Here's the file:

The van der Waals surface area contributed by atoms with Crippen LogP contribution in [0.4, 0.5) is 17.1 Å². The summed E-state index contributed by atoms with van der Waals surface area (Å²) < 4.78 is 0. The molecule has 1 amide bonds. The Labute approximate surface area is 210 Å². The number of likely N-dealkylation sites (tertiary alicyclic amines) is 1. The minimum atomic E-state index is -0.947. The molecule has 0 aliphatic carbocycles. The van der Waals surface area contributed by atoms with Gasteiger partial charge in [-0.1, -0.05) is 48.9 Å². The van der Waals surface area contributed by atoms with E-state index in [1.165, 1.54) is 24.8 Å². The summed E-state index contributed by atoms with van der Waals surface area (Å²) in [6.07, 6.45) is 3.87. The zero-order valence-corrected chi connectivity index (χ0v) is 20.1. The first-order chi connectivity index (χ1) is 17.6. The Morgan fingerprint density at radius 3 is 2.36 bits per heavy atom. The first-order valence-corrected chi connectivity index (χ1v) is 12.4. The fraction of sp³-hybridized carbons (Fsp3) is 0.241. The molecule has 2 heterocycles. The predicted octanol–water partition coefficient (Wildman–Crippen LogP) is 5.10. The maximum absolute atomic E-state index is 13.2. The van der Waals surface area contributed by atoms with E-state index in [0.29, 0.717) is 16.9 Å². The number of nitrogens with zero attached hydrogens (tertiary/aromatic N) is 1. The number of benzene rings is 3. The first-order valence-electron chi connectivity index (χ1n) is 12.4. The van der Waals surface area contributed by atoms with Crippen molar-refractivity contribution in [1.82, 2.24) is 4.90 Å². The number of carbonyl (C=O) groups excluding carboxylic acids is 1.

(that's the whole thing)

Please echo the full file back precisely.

The van der Waals surface area contributed by atoms with Crippen LogP contribution in [0.4, 0.5) is 17.1 Å². The summed E-state index contributed by atoms with van der Waals surface area (Å²) < 4.78 is 0. The molecule has 1 amide bonds. The Labute approximate surface area is 210 Å². The number of likely N-dealkylation sites (tertiary alicyclic amines) is 1. The minimum atomic E-state index is -0.947. The molecule has 0 aliphatic carbocycles. The van der Waals surface area contributed by atoms with Gasteiger partial charge in [-0.1, -0.05) is 48.9 Å². The van der Waals surface area contributed by atoms with E-state index in [1.165, 1.54) is 24.8 Å². The summed E-state index contributed by atoms with van der Waals surface area (Å²) in [6.07, 6.45) is 3.87. The zero-order valence-corrected chi connectivity index (χ0v) is 20.1. The first-order chi connectivity index (χ1) is 17.6. The Morgan fingerprint density at radius 3 is 2.36 bits per heavy atom. The first-order valence-corrected chi connectivity index (χ1v) is 12.4. The fraction of sp³-hybridized carbons (Fsp3) is 0.241. The molecule has 2 heterocycles. The predicted octanol–water partition coefficient (Wildman–Crippen LogP) is 5.10. The maximum absolute atomic E-state index is 13.2. The van der Waals surface area contributed by atoms with E-state index in [0.29, 0.717) is 16.9 Å². The number of nitrogens with zero attached hydrogens (tertiary/aromatic N) is 1. The number of benzene rings is 3. The first-order valence-electron chi connectivity index (χ1n) is 12.4. The van der Waals surface area contributed by atoms with Crippen molar-refractivity contribution in [1.82, 2.24) is 4.90 Å². The number of carbonyl (C=O) groups excluding carboxylic acids is 1.